Incel: how an online subculture has led to violence against women

Dr. Peter  Collins1

1Criminal Behaviour Analysis Section, Ontario Provincial Police, Orillia, Canada

Abstract:

A number of violent incidents, in North America, has been perpetrated by individuals who identify with the misogynistic and male supremacy ideology perpetrated by “involuntary celibates” (incel). The rise of the incel community is another example of online extremism and there are known links to white supremacy groups, racism, anti-Semitism, homophobia, and men’s rights activism.  They share a sense of entitlement reflecting a belief they are owed jobs, racial/socioeconomic status and/or sex, because they are superior to women.

The purpose of the presentation will be to discuss the incel extremist belief system, its relationship with autism spectrum disorder, and the endorsement and encouragement that members consider suicide or homicide-suicide.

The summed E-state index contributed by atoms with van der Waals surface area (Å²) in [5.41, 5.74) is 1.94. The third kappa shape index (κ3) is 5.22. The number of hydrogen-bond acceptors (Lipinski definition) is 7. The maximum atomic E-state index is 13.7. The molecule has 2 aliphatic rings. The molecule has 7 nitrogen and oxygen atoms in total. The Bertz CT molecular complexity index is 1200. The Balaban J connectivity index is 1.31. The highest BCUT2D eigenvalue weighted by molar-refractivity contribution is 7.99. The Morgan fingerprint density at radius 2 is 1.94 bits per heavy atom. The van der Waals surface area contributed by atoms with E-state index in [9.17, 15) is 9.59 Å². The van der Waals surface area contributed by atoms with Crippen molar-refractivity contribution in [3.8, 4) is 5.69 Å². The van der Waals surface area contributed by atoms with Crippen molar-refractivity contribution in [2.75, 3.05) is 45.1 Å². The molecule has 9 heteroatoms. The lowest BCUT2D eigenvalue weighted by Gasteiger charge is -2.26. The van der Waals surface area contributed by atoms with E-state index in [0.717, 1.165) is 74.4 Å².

Case examples will be presented and discussed.


Biography:

Peter Collins has been the forensic psychiatrist with the Ontario Provincial Police, since 1995. From 1990 to 1995 he was a member of the first profiling unit of the Royal Canadian Mounted Police (Violent Crime Analysis Section) and was involved in the development of the Violent Crime Linkage Analysis System (ViCLAS). Since 1992 he has been a member of the crisis/hostage negotiation team of the Toronto Police Service Emergency Task Force.

Peter obtained his Masters in Applied Criminology from the University of Ottawa, his Medical Degree from McMaster University and completed his postgraduate medical training in psychiatry and forensic psychiatry at the University of Toronto. His clinical appointment is with the Complex Illness and Recovery Program at the Centre for Addiction and Mental Health and he is an Associate Professor, in the Division of Forensic Psychiatry, at the University of Toronto.

In 1997 Peter was elected a member of the International Criminal Investigative Analysis Fellowship. In 2017 he received a lifetime achievement award from the Canadian Critical Incident Association. Peter is an authority on violent crime and has worked with, and instructed, numerous criminal justice agencies in North America, and internationally.